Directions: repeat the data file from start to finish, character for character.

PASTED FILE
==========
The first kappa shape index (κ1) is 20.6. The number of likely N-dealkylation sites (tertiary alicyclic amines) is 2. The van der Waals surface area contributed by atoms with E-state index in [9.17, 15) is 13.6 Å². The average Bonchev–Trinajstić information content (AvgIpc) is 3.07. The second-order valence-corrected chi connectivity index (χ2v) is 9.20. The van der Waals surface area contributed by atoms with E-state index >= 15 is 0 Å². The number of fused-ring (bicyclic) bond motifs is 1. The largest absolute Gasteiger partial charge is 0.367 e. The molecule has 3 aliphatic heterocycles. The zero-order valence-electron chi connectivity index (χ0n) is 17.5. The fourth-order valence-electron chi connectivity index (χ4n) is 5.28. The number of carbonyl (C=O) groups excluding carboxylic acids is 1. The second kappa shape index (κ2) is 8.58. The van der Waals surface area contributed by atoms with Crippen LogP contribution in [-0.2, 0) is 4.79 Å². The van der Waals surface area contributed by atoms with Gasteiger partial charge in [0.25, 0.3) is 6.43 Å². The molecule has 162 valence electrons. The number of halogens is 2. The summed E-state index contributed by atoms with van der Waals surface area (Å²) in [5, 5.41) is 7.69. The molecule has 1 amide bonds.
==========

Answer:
The first kappa shape index (κ1) is 20.6. The number of likely N-dealkylation sites (tertiary alicyclic amines) is 2. The van der Waals surface area contributed by atoms with E-state index in [9.17, 15) is 13.6 Å². The average Bonchev–Trinajstić information content (AvgIpc) is 3.07. The second-order valence-corrected chi connectivity index (χ2v) is 9.20. The van der Waals surface area contributed by atoms with E-state index >= 15 is 0 Å². The number of fused-ring (bicyclic) bond motifs is 1. The largest absolute Gasteiger partial charge is 0.367 e. The molecule has 3 aliphatic heterocycles. The zero-order valence-electron chi connectivity index (χ0n) is 17.5. The fourth-order valence-electron chi connectivity index (χ4n) is 5.28. The number of carbonyl (C=O) groups excluding carboxylic acids is 1. The second kappa shape index (κ2) is 8.58. The van der Waals surface area contributed by atoms with Crippen LogP contribution in [-0.2, 0) is 4.79 Å². The van der Waals surface area contributed by atoms with Gasteiger partial charge in [0.25, 0.3) is 6.43 Å². The molecule has 162 valence electrons. The number of halogens is 2. The summed E-state index contributed by atoms with van der Waals surface area (Å²) in [5, 5.41) is 7.69. The molecule has 1 amide bonds.